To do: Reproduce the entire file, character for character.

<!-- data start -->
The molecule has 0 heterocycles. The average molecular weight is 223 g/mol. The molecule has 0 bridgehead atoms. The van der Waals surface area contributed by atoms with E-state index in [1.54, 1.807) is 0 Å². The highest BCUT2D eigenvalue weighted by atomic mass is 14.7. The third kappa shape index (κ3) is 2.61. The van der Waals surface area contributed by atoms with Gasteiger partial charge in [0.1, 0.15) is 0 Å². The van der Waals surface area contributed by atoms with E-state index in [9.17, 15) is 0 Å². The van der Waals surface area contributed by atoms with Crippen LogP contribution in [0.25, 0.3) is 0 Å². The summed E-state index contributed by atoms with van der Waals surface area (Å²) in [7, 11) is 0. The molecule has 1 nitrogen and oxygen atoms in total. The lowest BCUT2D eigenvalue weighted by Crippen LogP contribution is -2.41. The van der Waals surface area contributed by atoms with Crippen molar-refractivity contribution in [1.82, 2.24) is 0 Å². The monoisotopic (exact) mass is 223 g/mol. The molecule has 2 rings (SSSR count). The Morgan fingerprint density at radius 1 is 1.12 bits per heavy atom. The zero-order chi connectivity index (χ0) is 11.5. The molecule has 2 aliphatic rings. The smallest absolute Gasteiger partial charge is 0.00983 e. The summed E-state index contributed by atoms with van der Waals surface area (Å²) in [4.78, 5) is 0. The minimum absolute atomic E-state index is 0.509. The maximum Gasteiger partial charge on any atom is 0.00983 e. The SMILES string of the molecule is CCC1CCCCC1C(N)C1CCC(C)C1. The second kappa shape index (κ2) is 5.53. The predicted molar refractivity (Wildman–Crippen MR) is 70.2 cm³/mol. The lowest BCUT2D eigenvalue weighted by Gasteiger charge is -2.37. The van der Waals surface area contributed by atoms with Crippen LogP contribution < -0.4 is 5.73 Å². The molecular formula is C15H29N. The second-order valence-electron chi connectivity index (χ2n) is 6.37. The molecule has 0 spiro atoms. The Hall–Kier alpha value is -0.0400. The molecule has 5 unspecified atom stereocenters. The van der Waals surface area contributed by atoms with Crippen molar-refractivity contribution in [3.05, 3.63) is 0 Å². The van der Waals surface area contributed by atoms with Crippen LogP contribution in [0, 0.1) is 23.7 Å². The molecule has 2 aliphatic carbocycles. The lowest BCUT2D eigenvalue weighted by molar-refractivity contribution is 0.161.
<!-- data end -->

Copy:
The molecule has 0 heterocycles. The average molecular weight is 223 g/mol. The molecule has 0 bridgehead atoms. The van der Waals surface area contributed by atoms with E-state index in [1.54, 1.807) is 0 Å². The highest BCUT2D eigenvalue weighted by atomic mass is 14.7. The third kappa shape index (κ3) is 2.61. The van der Waals surface area contributed by atoms with Gasteiger partial charge in [0.1, 0.15) is 0 Å². The van der Waals surface area contributed by atoms with E-state index in [9.17, 15) is 0 Å². The van der Waals surface area contributed by atoms with Crippen LogP contribution in [0.25, 0.3) is 0 Å². The summed E-state index contributed by atoms with van der Waals surface area (Å²) in [7, 11) is 0. The molecule has 1 nitrogen and oxygen atoms in total. The lowest BCUT2D eigenvalue weighted by Crippen LogP contribution is -2.41. The van der Waals surface area contributed by atoms with Crippen molar-refractivity contribution in [1.82, 2.24) is 0 Å². The monoisotopic (exact) mass is 223 g/mol. The molecule has 2 rings (SSSR count). The Morgan fingerprint density at radius 1 is 1.12 bits per heavy atom. The zero-order chi connectivity index (χ0) is 11.5. The molecule has 2 aliphatic rings. The smallest absolute Gasteiger partial charge is 0.00983 e. The summed E-state index contributed by atoms with van der Waals surface area (Å²) in [4.78, 5) is 0. The minimum absolute atomic E-state index is 0.509. The maximum Gasteiger partial charge on any atom is 0.00983 e. The SMILES string of the molecule is CCC1CCCCC1C(N)C1CCC(C)C1. The second kappa shape index (κ2) is 5.53. The predicted molar refractivity (Wildman–Crippen MR) is 70.2 cm³/mol. The lowest BCUT2D eigenvalue weighted by Gasteiger charge is -2.37. The van der Waals surface area contributed by atoms with Crippen LogP contribution < -0.4 is 5.73 Å². The molecular formula is C15H29N. The second-order valence-electron chi connectivity index (χ2n) is 6.37. The molecule has 0 spiro atoms. The Hall–Kier alpha value is -0.0400. The molecule has 5 unspecified atom stereocenters. The van der Waals surface area contributed by atoms with Crippen molar-refractivity contribution in [3.05, 3.63) is 0 Å². The van der Waals surface area contributed by atoms with Crippen LogP contribution in [0, 0.1) is 23.7 Å². The molecule has 2 aliphatic carbocycles. The lowest BCUT2D eigenvalue weighted by molar-refractivity contribution is 0.161.